£34000 - £37000 Per Annum + excellent benefits: Clearwater People Solutions Lt...

Embedded Software / Firmware Engineer

£40000 - £45000 per annum + Pension, Holiday, Flexi-time: Progressive Recruitm...

Developer - WinForms, C#

£280 - £320 per day: Progressive Recruitment: C#, WinForms, Desktop Developmen...

Day In a Page

Read Next
David Cameron's 'compassionate conservatism' is now lying on its back  

Tory modernisation has failed under David Cameron

Michael Dugher
Russian President Vladimir Putin 'hits his foes where it hurts'  

Dominic Raab: If Western politicians’ vested interests protect Putin, take punishment out of their hands

Dominic Raab
Backhanders, bribery and abuses of power have soared in China as economy surges

Bribery and abuses of power soar in China

The bribery is fuelled by the surge in China's economy but the rules of corruption are subtle and unspoken, finds Evan Osnos, as he learns the dark arts from a master
Commonwealth Games 2014: Highland terriers stole the show at the opening ceremony

Highland terriers steal the show at opening ceremony

Gillian Orr explores why a dog loved by film stars and presidents is finally having its day
German art world rocked as artists use renowned fat sculpture to distil schnapps

Brewing the fat from artwork angers widow of sculptor

Part of Joseph Beuys' 1982 sculpture 'Fettecke' used to distil schnapps
BBC's The Secret History of Our Streets reveals a fascinating window into Britain's past

BBC takes viewers back down memory lane

The Secret History of Our Streets, which returns with three films looking at Scottish streets, is the inverse of Benefits Street - delivering warmth instead of cynicism
Joe, film review: Nicolas Cage delivers an astonishing performance in low budget drama

Nicolas Cage shines in low-budget drama Joe

Cage plays an ex-con in David Gordon Green's independent drama, which has been adapted from a novel by Larry Brown
How to make your own gourmet ice lollies, granitas, slushy cocktails and frozen yoghurt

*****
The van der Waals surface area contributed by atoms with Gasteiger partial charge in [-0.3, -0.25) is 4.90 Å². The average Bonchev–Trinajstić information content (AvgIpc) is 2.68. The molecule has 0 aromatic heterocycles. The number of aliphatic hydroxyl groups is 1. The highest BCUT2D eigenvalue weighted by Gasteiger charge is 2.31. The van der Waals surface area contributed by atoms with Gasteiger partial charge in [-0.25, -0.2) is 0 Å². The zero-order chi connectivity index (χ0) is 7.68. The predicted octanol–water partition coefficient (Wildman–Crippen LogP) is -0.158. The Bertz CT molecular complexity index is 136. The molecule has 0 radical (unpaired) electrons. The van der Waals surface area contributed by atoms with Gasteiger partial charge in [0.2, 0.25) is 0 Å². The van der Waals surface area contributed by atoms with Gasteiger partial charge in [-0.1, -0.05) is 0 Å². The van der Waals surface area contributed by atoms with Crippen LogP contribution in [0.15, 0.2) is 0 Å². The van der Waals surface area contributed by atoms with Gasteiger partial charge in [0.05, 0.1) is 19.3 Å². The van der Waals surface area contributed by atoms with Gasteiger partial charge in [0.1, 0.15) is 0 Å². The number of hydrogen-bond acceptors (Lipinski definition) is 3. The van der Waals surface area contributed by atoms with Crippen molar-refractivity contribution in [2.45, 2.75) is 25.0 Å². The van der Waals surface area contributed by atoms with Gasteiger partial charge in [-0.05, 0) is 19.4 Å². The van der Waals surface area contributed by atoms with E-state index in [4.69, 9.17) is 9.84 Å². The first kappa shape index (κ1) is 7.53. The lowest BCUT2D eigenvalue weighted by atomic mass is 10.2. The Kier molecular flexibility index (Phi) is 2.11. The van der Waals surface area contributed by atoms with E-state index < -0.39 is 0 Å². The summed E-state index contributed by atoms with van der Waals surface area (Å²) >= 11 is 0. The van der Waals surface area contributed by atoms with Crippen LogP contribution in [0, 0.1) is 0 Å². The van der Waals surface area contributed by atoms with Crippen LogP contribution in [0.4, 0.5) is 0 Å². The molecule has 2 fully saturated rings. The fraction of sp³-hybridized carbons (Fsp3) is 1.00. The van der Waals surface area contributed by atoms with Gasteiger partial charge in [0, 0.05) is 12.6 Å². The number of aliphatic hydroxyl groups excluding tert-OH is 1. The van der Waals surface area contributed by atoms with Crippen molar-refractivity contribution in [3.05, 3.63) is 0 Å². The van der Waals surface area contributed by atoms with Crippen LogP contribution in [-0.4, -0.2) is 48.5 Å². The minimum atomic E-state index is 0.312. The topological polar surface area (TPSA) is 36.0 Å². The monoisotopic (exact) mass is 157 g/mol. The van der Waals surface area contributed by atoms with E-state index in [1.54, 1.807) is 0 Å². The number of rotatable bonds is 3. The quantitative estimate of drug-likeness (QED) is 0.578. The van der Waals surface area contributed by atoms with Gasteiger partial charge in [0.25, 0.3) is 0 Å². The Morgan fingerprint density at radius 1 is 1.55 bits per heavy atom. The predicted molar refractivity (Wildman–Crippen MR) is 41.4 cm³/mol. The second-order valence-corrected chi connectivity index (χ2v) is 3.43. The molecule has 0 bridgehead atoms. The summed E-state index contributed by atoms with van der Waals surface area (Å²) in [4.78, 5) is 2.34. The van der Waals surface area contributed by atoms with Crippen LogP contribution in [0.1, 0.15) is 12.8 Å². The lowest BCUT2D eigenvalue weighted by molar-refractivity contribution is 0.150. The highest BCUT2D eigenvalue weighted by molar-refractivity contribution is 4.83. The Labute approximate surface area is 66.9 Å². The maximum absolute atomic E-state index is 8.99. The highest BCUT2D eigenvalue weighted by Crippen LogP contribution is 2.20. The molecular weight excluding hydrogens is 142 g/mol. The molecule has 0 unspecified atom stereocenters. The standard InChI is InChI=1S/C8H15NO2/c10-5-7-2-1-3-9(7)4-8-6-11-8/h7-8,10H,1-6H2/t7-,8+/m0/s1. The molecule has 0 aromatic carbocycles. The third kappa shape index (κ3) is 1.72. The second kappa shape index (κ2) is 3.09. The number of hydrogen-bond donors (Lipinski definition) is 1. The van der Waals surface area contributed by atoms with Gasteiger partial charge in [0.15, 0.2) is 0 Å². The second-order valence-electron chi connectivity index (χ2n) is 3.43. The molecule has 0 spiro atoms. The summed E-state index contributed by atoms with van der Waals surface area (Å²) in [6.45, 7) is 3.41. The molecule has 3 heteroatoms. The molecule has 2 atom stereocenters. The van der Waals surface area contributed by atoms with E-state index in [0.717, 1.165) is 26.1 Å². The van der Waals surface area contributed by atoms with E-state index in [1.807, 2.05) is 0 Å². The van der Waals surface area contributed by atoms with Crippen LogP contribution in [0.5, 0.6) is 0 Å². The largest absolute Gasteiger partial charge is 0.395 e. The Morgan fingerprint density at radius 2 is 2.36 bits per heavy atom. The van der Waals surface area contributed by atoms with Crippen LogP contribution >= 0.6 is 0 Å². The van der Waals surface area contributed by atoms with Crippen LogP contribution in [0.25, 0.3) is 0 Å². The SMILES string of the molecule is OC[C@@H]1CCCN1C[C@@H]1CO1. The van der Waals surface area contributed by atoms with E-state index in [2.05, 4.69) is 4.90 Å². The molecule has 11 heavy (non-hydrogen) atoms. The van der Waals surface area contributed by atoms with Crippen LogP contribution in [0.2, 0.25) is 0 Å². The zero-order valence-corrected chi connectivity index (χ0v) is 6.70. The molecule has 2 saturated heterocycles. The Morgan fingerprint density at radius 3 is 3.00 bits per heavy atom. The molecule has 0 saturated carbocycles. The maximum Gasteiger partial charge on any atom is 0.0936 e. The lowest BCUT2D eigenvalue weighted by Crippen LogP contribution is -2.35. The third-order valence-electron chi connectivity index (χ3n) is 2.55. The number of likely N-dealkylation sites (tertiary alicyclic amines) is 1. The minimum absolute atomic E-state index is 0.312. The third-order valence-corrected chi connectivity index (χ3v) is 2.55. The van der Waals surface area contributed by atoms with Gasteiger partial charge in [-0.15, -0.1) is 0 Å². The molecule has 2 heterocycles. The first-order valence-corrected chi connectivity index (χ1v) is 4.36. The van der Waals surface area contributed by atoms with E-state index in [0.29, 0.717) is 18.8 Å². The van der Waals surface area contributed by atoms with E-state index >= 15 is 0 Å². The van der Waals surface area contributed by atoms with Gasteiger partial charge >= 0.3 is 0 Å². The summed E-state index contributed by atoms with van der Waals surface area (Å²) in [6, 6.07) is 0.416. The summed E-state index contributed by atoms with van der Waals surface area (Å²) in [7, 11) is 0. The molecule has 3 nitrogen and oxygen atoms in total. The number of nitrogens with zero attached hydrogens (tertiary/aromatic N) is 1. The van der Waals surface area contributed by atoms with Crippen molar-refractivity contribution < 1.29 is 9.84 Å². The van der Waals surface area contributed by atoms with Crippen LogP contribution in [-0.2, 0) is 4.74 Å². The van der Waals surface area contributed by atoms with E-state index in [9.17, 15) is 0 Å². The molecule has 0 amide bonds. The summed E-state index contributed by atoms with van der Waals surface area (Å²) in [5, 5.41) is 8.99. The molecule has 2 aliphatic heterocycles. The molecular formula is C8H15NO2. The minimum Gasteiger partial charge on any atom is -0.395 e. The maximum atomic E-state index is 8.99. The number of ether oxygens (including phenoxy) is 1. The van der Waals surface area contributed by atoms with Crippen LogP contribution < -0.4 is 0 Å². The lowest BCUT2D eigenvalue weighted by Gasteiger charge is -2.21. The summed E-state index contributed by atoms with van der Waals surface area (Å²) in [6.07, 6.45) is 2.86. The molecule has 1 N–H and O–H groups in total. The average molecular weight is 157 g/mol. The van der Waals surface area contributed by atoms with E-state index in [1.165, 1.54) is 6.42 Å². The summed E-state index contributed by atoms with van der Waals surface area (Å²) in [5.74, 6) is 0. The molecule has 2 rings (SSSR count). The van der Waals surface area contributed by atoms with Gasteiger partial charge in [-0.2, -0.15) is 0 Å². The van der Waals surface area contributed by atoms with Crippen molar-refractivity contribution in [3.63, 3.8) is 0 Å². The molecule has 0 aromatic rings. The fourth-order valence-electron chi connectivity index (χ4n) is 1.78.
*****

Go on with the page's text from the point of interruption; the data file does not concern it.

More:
Make your own ice lollies and frozen yoghurt

Think outside the cool box for this summer's tempting frozen treats
Ford Fiesta is UK's most popular car of all-time, with sales topping 4.1 million since 1976

Fiesta is UK's most popular car of all-time

Sales have topped 4.1 million since 1976. To celebrate this milestone, four Independent writers recall their Fiestas with pride
10 best reed diffusers

Heaven scent: 10 best reed diffusers

Keep your rooms smelling summery and fresh with one of these subtle but distinctive home fragrances that’ll last you months
Commonwealth Games 2014: Female boxers set to compete for first time

Female boxers set to compete at Commonwealth Games for first time

There’s no favourites and with no headguards anything could happen
Five things we’ve learned so far about Manchester United under Louis van Gaal

Five things we’ve learned so far about United under Van Gaal

It’s impossible to avoid the impression that the Dutch manager is playing to the gallery a little
Screwing your way to the top? Good for Lana Del Rey for helping kill that myth

Screwing your way to the top?

Good for Lana Del Rey for helping kill that myth, says Grace Dent
Will the young Britons fighting in Syria be allowed to return home and resume their lives?

Will Britons fighting in Syria be able to resume their lives?

Tony Blair's Terrorism Act 2006 has made it an offence to take part in military action abroad with a "political, ideological, religious or racial motive"
Beyoncé poses as Rosie the Riveter, the wartime poster girl who became a feminist pin-up

Beyoncé poses as Rosie the Riveter

The wartime poster girl became the ultimate American symbol of female empowerment
The quest to find the perfect pair of earphones: Are custom, 3D printed earbuds the solution?

The quest to find the perfect pair of earphones

Earphones don't fit properly, offer mediocre audio quality and can even be painful. So the quest to design the perfect pair is music to Seth Stevenson's ears
US Army's shooting star: Lt-Col Steven Cole is the man Hollywood calls when it wants to borrow a tank or check a military uniform

Meet the US Army's shooting star

Lt-Col Steven Cole is the man Hollywood calls when it wants to borrow a tank or check a military uniform